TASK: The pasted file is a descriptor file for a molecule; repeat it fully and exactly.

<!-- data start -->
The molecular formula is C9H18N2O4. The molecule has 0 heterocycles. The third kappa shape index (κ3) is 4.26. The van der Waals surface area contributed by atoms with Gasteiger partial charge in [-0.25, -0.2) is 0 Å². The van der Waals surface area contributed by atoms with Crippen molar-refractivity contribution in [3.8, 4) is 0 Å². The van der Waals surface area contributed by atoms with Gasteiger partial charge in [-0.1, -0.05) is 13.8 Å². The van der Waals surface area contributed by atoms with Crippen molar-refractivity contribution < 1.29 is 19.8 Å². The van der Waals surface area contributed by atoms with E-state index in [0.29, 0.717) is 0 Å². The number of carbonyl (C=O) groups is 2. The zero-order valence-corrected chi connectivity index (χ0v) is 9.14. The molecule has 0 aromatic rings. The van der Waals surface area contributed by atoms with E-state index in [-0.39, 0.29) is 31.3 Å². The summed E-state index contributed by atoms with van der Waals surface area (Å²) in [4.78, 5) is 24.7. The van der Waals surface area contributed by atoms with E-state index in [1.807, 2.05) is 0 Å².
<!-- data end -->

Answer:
The molecular formula is C9H18N2O4. The molecule has 0 heterocycles. The third kappa shape index (κ3) is 4.26. The van der Waals surface area contributed by atoms with Gasteiger partial charge in [-0.25, -0.2) is 0 Å². The van der Waals surface area contributed by atoms with Crippen molar-refractivity contribution in [3.8, 4) is 0 Å². The van der Waals surface area contributed by atoms with Gasteiger partial charge in [-0.1, -0.05) is 13.8 Å². The van der Waals surface area contributed by atoms with Crippen molar-refractivity contribution < 1.29 is 19.8 Å². The van der Waals surface area contributed by atoms with E-state index in [0.29, 0.717) is 0 Å². The number of carbonyl (C=O) groups is 2. The zero-order valence-corrected chi connectivity index (χ0v) is 9.14. The molecule has 0 aromatic rings. The van der Waals surface area contributed by atoms with E-state index in [-0.39, 0.29) is 31.3 Å². The summed E-state index contributed by atoms with van der Waals surface area (Å²) in [4.78, 5) is 24.7. The van der Waals surface area contributed by atoms with E-state index in [1.807, 2.05) is 0 Å².